Based on a viral article, 21 Things You May Not Know About the Indian Act is the essential guide to understanding the legal document and its repercussions on generations of Indigenous Peoples, written by a leading cultural sensitivity trainer.
Indigenous Corporate Training Inc. (ICT) was founded in 2002 by Bob Joseph, a Gwawaenuk Nation member who is a certified master trainer, with a background in business administration and former associate professor at Royal Roads University.
Federal accessibility legislation:
Today, following the most inclusive and accessible consultation with Canadians with disabilities and with the disability community, the Honourable Kirsty Duncan, Minister of Science and Minister of Sport and Persons with Disabilities, introduced the proposed Accessible Canada Act to Parliament. This historic legislation would enable the Government of Canada to take a proactive approach to end systemic discrimination of people with disabilities.
The goal of the legislation is to benefit all Canadians, especially Canadians with disabilities, through the progressive realization of a barrier-free Canada. The act would establish a model to eliminate accessibility barriers and lead to more consistent accessibility in areas under federal jurisdiction across Canada.
The bill outlines how the Government of Canada will require organizations under federal jurisdiction to identify, remove and prevent barriers to accessibility, including in:
- the built environment (buildings and public spaces);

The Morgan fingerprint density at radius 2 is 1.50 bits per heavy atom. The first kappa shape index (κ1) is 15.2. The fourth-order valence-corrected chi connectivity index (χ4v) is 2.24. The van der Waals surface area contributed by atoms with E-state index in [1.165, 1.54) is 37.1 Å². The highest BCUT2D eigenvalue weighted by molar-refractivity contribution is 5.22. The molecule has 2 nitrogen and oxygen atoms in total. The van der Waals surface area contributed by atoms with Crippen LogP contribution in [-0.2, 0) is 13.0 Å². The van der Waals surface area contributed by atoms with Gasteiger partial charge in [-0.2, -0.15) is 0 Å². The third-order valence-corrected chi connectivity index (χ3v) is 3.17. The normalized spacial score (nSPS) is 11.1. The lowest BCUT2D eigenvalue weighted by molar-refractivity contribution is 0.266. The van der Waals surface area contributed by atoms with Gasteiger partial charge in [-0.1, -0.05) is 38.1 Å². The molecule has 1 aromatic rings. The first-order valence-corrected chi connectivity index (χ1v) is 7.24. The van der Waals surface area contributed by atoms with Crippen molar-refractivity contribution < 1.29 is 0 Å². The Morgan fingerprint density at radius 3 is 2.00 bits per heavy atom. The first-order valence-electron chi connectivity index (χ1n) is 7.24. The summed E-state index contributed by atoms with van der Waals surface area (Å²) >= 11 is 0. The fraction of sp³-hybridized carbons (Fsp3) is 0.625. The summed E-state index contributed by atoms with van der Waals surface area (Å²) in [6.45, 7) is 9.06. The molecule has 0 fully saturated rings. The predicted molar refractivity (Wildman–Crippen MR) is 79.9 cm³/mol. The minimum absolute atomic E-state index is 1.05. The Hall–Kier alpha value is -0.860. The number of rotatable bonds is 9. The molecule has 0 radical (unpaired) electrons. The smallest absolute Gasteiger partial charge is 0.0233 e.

- employment (job opportunities and employment policies and practices);
- information and communication technologies (digital content and technologies used to access it);
- the procurement of goods and services;
- the delivery of programs and services;
- transportation (by air as well as by rail, ferry and bus carriers that operate across provincial, territorial or international borders).
Because It’s 2018! “Nothing About Us Without Us” in Canada’s New Accessibility Legislation
When Canada ratified the United Nations Convention on the Rights of Persons with Disabilities (CRPD) on March 11, 2010, it committed to rid the country of barriers that prevent people with disabilities from fully enjoying their human rights. Some examples of systemic discrimination in Canada’s federal jurisdiction include: devices, such as point of sale terminals and set-top boxes for cable TV, that require a user to interact with visual cues without an audio alternative for blind users; mobility devices routinely damaged by air carriers; public spaces, ranging from work stations in the public service to national parks, that are not designed to meet the needs of people with varying abilities. In 2015, Prime Minister Trudeau tasked the Minister of Sport and Persons with Disabilities, then the Hon. Carla Qualtrough and now the Hon. Kirsty Duncan, with the creation of accessibility legislation. The green lighting of accessibility legislation has finally, after eight years, created the opportunity to begin robust implementation of the CRPD in Canada.
Key to the success of the CRPD is the principal “Nothing About Us Without Us.” This understanding guided the CRPD’s authors to engage with disabled people and their organizations, so that we were integrally involved in the drafting of the Convention. Canadians with disabilities are endeavoring to once again take the “Nothing About Us Without Us” principle to accessibility legislation. The Alliance for an Inclusive and Accessible Canada is working hard to convey the vision of Canadians with disabilities have for this legislation to the Government of Canada as it prepares draft legislation for consideration in the spring of this year.
Items for the SALT website; email to Peter Watkins at email@example.com
Volunteers (maybe) to represent SALT/monitor activities at either the College of Physicians and Surgeons of Alberta or the Canadian Association of Retired People (we’ll discuss need at the November 13 meeting)